That’s a common motto, right? “You can do anything you want if you set your mind to it!” It’s a cliche, however true it may be.
Somewhere along the line, most of us lose our ability to dream big. Or rather, most of us have our dreams snatched away from us. Our very parents who encourage us at an earlier age are oftentimes our most prominent critics. “You want to study that? What in the world are you going to do with a degree in that?” Perhaps they have our best interests in mind, but the results can be devastating.
My mother, for example, was a gifted artist to the point where she earned a scholarship her senior year of high school to attend an art institute. Her parents convinced her not to become an art student and instead pursued a career in teaching. Long story short, she is not currently a full-time teacher and her passions have been pushed aside to the back burner.
I am in no way trying to indicate that changing her mind about her studies led to where she is, since I know art students have a difficult time as well, but rather, I’m stating that a decision that seemed more suitable to her parents has not only robbed her of her artistic passion, but has not yielded financial stability either.
I’ve had several dreams throughout my life. As a child, I spent my earliest years hoping to one day become a paleontologist. This dream was fueled largely by a dinosaur obsession which was only fed by multiple trips to movie theaters to view Jurassic Park as a two-year-old. What happened to that dream you ask? (Maybe you didn’t ask, but I’ll tell you anyway) As I got older, my mother disliked my dinosaur-mindedness and, combined with the occasional ridicule from my classmates, forced me out of the phase.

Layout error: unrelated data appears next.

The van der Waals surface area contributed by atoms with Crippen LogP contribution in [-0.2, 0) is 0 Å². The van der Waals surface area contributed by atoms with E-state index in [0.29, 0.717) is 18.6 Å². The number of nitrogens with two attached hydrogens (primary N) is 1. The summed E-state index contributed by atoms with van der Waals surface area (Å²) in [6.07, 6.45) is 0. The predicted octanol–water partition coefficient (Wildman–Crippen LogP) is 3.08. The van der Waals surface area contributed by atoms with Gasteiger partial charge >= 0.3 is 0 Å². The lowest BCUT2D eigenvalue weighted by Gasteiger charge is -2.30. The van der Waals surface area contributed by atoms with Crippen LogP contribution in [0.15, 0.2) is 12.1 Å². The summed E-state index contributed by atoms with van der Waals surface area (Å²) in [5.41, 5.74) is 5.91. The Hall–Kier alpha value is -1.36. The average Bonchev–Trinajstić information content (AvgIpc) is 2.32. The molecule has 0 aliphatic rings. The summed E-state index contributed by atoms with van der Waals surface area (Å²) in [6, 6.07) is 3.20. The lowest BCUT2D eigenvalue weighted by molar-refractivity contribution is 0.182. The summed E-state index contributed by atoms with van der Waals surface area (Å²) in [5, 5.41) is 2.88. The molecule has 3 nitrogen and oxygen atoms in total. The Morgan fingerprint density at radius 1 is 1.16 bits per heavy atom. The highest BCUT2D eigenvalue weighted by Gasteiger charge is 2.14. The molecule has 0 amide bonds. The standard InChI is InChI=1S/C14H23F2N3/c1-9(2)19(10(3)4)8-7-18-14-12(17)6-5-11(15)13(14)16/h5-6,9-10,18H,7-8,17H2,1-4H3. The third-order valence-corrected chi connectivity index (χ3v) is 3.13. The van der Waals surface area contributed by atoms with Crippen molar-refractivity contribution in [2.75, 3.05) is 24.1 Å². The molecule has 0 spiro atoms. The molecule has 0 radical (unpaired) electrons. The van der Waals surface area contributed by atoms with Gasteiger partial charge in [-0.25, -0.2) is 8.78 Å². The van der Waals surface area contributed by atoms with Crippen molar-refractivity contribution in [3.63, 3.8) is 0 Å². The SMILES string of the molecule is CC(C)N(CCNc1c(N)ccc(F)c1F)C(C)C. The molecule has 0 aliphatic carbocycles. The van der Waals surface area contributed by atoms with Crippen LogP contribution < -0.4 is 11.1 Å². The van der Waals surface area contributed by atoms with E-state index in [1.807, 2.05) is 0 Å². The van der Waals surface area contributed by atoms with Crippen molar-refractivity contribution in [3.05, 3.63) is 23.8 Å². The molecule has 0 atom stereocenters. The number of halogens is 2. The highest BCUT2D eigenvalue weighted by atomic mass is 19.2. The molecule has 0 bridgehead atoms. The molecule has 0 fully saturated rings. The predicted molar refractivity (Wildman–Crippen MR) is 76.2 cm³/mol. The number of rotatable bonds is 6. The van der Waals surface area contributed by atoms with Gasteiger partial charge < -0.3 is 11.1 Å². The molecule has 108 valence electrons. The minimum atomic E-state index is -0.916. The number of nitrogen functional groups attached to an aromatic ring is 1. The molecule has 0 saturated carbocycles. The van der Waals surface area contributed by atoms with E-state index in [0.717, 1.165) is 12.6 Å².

Then I decided “hey, the ocean is a pretty cool place, and all those animals interest me. How about I become an oceanographer?” So now I’m a fifth-grader, pondering all the sciencey stuff that comes with wanting to study the oceans.
That lasted two years.
Before I left middle school, I’d considered being an author, a comic strip artist, a teacher, and several other things. In high school, I slowed my role a bit. I was undecided until the end of junior year (which is a pretty scary place to be when college applications and all that jazz start working their way into your life). I applied to the local college as a criminal justice major, just because I thought being a crime scene investigator would be pretty fun. But thanks to a psychology class my senior year, I found my true calling: studying the mind and using that knowledge to help people. I was already a youth leader at my church’s youth group, and I genuinely enjoyed being around the teens and being a person they came to for advice.
Then came 2011, where I learned I had a knack for learning languages. Growing bilingual certainly helped that skill, but as it dawned on me that I was more proficient in this area than most, I decided that becoming a translator or interpreter would a dream job. Has that changed? Well, honestly, it has to an extent. Do I still find languages fascinating and nerd out whenever I hear a foreign language being uttered by some tourists nearby? Absolutely. Do I still want to translate? I’d love to. However, life takes many turns from the time you’re in kindergarten to the time you’re twenty-three; passions spark and fizzle out, ideas come and go, opportunities present themselves.
Now in 2014, I am sure of only one thing: I want to provide for my future family. Do I still dream of greatness? Of course. I’ve begun to write fiction and have discovered a great love for it. I also have a great affinity for playing music and would love to continue utilizing that skill for the rest of my life. I enjoy photography. I love people. Will these dreams get me anywhere? Will I ever be a part of a grand musical act, or an accomplished writer? I have no clue. But you know what? I’m not giving up on my dreams. I refuse to settle for anything less than my passions. So wherever you are in life, take it from this Miami boy: your dreams are worth pursuing, no matter what anyone tells you.
From Germany, with love.